This forum includes commentary from David Jones, Erin Koch, Janina Kehr, Niels Brimnes, Christoph Gradmann, and Joanna Radin, along with a response from Christian McMillen.
“Discovering Tuberculosis, then, can be read as a story of the dangers of confusing partial knowledge for total knowledge. This is an apt insight for a historian. ‘The problem of not knowing what was left out’ (154), or what Donald Rumsfeld notoriously called ‘unknown unknowns,’ is ethical, epistemological, and in this book, epidemiological. Yet, as any good historian knows, it is crucial to be aware of why the archive contains what it does and to take seriously the traces that point to what it does not. It is also crucial to understand the limitations of what any individual or institution, even when armed with the best available techniques, can know. This is what feminists have referred to as ‘situated knowledge’ — which embraces partiality in the service of a more refined and effective form of objectivity.” —Joanna Radin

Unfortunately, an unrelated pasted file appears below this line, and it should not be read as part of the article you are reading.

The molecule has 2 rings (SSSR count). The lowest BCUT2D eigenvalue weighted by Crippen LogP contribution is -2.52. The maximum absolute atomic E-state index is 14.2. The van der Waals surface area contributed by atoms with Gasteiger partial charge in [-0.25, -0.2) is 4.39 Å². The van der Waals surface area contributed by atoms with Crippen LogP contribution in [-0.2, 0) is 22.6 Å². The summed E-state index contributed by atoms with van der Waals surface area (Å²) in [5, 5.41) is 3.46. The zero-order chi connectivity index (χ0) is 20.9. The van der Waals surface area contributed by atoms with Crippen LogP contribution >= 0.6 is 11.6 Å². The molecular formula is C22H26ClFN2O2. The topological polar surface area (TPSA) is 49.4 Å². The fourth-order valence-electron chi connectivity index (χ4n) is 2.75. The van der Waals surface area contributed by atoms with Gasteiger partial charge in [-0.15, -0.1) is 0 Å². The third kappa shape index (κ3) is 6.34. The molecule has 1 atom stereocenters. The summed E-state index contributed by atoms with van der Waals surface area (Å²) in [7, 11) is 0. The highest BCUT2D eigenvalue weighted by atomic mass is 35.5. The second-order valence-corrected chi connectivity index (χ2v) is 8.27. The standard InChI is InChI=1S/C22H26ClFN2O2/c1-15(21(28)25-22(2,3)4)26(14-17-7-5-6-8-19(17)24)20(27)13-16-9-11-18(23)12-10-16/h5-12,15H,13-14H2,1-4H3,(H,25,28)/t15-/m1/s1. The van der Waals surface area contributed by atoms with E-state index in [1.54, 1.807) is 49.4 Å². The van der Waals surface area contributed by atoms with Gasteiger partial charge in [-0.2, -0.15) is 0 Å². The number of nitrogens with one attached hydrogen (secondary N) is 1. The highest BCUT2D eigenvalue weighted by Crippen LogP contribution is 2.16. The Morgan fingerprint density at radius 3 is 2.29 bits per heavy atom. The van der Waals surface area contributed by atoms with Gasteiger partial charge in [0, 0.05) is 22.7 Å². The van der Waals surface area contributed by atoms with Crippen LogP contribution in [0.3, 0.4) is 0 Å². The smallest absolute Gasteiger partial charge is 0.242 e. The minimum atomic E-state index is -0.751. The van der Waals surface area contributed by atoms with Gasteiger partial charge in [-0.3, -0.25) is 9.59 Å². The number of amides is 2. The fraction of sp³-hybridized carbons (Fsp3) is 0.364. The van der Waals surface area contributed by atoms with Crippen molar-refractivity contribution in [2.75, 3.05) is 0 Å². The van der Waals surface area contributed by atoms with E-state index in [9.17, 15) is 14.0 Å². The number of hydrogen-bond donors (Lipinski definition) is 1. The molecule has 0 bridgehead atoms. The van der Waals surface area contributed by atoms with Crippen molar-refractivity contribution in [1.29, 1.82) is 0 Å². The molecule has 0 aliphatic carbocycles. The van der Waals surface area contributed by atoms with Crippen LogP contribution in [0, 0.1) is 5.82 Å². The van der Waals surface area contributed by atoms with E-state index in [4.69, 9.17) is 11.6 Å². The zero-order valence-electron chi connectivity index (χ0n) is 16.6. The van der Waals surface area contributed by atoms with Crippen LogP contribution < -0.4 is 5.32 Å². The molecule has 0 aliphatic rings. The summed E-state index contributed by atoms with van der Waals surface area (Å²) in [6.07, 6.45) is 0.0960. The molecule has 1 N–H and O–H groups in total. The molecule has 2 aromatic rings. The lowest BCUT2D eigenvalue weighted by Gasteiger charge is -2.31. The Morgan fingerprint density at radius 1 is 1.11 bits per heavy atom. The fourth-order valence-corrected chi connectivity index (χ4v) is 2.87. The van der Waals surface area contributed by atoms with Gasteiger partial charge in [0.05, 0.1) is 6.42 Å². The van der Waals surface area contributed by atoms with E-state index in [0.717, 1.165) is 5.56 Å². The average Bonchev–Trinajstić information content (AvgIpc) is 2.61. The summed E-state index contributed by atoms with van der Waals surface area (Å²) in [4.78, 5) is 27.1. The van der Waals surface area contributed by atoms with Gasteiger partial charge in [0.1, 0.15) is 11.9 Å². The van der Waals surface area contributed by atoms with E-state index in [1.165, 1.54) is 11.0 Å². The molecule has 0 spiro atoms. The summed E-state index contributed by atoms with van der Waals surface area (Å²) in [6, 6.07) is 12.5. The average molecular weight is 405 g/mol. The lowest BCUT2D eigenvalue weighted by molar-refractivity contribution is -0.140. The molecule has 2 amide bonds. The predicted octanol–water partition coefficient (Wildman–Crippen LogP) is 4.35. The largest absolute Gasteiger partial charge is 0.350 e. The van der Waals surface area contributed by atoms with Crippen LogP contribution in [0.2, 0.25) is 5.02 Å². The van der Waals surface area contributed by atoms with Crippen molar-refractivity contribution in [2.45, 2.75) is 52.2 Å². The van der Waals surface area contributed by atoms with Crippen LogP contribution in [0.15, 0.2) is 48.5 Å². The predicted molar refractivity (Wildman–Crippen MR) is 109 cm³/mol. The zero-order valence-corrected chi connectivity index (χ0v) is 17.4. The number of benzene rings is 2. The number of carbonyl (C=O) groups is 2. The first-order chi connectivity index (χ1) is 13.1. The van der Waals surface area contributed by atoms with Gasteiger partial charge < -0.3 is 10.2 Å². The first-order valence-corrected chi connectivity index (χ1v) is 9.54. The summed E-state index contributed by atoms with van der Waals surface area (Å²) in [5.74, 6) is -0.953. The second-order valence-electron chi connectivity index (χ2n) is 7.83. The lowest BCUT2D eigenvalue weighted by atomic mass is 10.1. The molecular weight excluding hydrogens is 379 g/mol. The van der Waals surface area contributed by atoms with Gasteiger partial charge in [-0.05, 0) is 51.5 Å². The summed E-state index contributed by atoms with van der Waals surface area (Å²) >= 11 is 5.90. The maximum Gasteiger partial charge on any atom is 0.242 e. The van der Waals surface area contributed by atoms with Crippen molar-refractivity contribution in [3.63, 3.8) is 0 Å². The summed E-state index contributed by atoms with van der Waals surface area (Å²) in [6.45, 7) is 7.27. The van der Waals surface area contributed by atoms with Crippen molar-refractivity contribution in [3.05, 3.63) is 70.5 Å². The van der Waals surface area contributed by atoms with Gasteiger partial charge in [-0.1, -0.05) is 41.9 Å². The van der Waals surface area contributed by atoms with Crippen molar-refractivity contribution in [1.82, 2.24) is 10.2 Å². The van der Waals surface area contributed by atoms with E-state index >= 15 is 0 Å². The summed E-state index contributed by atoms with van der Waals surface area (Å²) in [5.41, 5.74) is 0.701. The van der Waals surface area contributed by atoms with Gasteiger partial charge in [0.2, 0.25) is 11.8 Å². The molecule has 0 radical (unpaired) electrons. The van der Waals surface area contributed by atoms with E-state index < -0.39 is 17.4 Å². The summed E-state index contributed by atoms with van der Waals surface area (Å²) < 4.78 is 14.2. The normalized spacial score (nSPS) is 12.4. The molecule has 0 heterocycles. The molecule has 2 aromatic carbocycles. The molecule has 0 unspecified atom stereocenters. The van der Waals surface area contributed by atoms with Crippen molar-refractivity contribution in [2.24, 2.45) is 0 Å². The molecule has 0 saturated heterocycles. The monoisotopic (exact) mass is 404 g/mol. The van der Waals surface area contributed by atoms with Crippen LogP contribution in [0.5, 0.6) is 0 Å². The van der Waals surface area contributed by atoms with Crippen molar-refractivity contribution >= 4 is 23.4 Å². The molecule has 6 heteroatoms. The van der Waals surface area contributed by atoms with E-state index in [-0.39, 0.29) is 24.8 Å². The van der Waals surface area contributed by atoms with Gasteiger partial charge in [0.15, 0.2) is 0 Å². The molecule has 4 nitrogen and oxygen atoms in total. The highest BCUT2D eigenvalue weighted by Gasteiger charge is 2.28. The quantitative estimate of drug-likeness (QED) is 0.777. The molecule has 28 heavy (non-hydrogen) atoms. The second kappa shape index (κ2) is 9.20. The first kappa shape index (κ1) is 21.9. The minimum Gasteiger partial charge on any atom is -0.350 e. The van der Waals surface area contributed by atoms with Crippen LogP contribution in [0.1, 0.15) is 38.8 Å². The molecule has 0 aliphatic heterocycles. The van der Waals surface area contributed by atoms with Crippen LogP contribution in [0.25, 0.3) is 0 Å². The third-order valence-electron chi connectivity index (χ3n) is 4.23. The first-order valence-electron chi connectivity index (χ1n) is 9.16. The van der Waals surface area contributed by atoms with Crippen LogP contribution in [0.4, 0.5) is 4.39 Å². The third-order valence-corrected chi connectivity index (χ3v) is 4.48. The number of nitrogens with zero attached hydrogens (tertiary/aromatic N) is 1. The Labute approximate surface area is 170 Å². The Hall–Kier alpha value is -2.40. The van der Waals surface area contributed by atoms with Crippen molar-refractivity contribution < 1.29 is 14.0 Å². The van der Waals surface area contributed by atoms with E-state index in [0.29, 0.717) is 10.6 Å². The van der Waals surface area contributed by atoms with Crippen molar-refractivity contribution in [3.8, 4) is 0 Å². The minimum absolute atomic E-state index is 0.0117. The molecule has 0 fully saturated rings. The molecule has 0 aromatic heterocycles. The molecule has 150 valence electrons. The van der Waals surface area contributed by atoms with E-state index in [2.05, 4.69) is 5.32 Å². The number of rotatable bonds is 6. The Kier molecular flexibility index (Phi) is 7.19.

This forum includes commentary from Lyle Fearnley, Katherine A. Mason, Natalie Porter, Adia Benton, and Carlo Caduff, along with a response from Theresa MacPhail.
“Lurking beneath the metaphor of viral contagion in The Viral Network is an aspect of the viral experience so fundamental as to be absent from much of the explicit discussion in the book: the power to inflict suffering, and to do so differentially. The viral represents connectivity, to be sure, but it also represents the pain and suffering that that connectivity can create. Perhaps more to the point in the context of MacPhail’s discussion, not all nodes in the network are equal either in their ability to create or ease suffering, or in their likelihood of being made to endure it. …The steep slopes of global geopolitical power almost always track viral suffering and death more closely and accurately than any epidemiological model. Epidemiologists know this well — and yet they keep building their models, trying to keep deadly viruses, as WHO has often articulated it, ‘at their source.’ The always unspoken addendum being, ‘in the poor places that are going to suffer anyway.'” —Katherine A. Mason